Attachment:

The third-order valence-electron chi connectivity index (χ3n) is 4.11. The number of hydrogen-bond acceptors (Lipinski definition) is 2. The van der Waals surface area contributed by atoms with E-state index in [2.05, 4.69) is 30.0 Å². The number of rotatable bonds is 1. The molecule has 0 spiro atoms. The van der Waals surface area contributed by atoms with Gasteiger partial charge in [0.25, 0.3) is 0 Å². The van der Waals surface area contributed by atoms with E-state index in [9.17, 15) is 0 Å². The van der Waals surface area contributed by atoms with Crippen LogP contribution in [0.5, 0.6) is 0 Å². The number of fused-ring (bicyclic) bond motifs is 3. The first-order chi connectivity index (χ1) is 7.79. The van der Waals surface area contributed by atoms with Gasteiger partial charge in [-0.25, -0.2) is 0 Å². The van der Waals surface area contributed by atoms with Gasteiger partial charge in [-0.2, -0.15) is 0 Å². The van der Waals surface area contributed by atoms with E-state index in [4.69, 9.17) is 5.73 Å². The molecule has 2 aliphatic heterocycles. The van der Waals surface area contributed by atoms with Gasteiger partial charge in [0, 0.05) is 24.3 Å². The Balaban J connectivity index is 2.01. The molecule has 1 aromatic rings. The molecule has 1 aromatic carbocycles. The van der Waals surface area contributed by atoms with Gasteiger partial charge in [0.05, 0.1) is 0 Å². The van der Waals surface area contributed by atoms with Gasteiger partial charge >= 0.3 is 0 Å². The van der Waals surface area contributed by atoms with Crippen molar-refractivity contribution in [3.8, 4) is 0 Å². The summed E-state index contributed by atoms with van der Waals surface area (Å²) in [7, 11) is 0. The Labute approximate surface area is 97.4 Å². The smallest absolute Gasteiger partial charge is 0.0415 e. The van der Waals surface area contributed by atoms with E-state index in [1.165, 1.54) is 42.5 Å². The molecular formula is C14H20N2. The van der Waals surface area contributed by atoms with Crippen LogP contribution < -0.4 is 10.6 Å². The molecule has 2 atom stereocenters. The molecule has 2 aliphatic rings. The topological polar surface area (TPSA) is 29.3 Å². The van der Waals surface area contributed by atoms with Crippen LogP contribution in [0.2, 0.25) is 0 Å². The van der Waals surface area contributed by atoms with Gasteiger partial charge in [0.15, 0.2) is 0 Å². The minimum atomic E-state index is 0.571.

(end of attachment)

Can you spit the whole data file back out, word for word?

The third-order valence-electron chi connectivity index (χ3n) is 4.11. The number of hydrogen-bond acceptors (Lipinski definition) is 2. The van der Waals surface area contributed by atoms with E-state index in [2.05, 4.69) is 30.0 Å². The number of rotatable bonds is 1. The molecule has 0 spiro atoms. The van der Waals surface area contributed by atoms with Gasteiger partial charge in [0.25, 0.3) is 0 Å². The van der Waals surface area contributed by atoms with E-state index in [9.17, 15) is 0 Å². The van der Waals surface area contributed by atoms with Crippen LogP contribution in [0.5, 0.6) is 0 Å². The number of fused-ring (bicyclic) bond motifs is 3. The first-order chi connectivity index (χ1) is 7.79. The van der Waals surface area contributed by atoms with Gasteiger partial charge in [-0.25, -0.2) is 0 Å². The van der Waals surface area contributed by atoms with Gasteiger partial charge in [-0.2, -0.15) is 0 Å². The van der Waals surface area contributed by atoms with E-state index in [4.69, 9.17) is 5.73 Å². The molecule has 2 aliphatic heterocycles. The van der Waals surface area contributed by atoms with Gasteiger partial charge in [0, 0.05) is 24.3 Å². The Balaban J connectivity index is 2.01. The molecule has 1 aromatic rings. The molecule has 1 aromatic carbocycles. The van der Waals surface area contributed by atoms with Gasteiger partial charge in [0.05, 0.1) is 0 Å². The van der Waals surface area contributed by atoms with Gasteiger partial charge >= 0.3 is 0 Å². The van der Waals surface area contributed by atoms with Crippen molar-refractivity contribution in [3.8, 4) is 0 Å². The summed E-state index contributed by atoms with van der Waals surface area (Å²) in [7, 11) is 0. The Labute approximate surface area is 97.4 Å². The smallest absolute Gasteiger partial charge is 0.0415 e. The van der Waals surface area contributed by atoms with E-state index in [1.165, 1.54) is 42.5 Å². The molecular formula is C14H20N2. The van der Waals surface area contributed by atoms with Crippen LogP contribution < -0.4 is 10.6 Å². The molecule has 2 atom stereocenters. The molecule has 2 aliphatic rings. The topological polar surface area (TPSA) is 29.3 Å². The van der Waals surface area contributed by atoms with Crippen LogP contribution in [0.2, 0.25) is 0 Å². The van der Waals surface area contributed by atoms with Gasteiger partial charge in [0.15, 0.2) is 0 Å². The minimum atomic E-state index is 0.571.